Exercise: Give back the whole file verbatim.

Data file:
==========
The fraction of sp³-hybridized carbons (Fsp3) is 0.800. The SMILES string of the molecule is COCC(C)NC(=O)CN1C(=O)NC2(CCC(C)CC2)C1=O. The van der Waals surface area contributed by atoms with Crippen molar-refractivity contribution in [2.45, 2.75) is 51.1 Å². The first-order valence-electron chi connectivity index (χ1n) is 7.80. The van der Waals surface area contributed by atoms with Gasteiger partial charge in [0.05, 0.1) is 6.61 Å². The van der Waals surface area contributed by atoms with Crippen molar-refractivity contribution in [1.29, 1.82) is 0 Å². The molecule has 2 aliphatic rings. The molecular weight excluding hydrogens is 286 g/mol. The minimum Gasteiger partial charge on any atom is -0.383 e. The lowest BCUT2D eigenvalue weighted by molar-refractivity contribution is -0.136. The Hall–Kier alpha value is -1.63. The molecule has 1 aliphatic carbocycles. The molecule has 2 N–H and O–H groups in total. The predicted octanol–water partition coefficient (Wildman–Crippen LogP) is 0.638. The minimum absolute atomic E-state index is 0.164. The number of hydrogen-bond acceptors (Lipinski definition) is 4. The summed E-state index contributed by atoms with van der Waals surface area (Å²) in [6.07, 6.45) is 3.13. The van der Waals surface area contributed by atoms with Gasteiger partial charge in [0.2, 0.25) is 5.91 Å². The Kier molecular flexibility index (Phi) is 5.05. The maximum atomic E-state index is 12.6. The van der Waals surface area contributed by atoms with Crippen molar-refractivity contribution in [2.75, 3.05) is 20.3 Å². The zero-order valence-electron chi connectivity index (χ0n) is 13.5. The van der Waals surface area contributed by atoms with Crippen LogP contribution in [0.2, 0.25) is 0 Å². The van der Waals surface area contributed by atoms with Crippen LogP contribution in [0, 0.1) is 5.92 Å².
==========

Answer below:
The fraction of sp³-hybridized carbons (Fsp3) is 0.800. The SMILES string of the molecule is COCC(C)NC(=O)CN1C(=O)NC2(CCC(C)CC2)C1=O. The van der Waals surface area contributed by atoms with Crippen molar-refractivity contribution in [2.45, 2.75) is 51.1 Å². The first-order valence-electron chi connectivity index (χ1n) is 7.80. The van der Waals surface area contributed by atoms with Gasteiger partial charge in [0.05, 0.1) is 6.61 Å². The van der Waals surface area contributed by atoms with Crippen molar-refractivity contribution in [1.29, 1.82) is 0 Å². The molecule has 2 aliphatic rings. The molecular weight excluding hydrogens is 286 g/mol. The minimum Gasteiger partial charge on any atom is -0.383 e. The lowest BCUT2D eigenvalue weighted by molar-refractivity contribution is -0.136. The Hall–Kier alpha value is -1.63. The molecule has 1 aliphatic carbocycles. The molecule has 2 N–H and O–H groups in total. The predicted octanol–water partition coefficient (Wildman–Crippen LogP) is 0.638. The minimum absolute atomic E-state index is 0.164. The number of hydrogen-bond acceptors (Lipinski definition) is 4. The summed E-state index contributed by atoms with van der Waals surface area (Å²) in [6.07, 6.45) is 3.13. The van der Waals surface area contributed by atoms with Gasteiger partial charge in [0.2, 0.25) is 5.91 Å². The Kier molecular flexibility index (Phi) is 5.05. The maximum atomic E-state index is 12.6. The van der Waals surface area contributed by atoms with Crippen molar-refractivity contribution in [2.75, 3.05) is 20.3 Å². The zero-order valence-electron chi connectivity index (χ0n) is 13.5. The van der Waals surface area contributed by atoms with Crippen LogP contribution in [0.2, 0.25) is 0 Å². The van der Waals surface area contributed by atoms with Crippen LogP contribution in [0, 0.1) is 5.92 Å².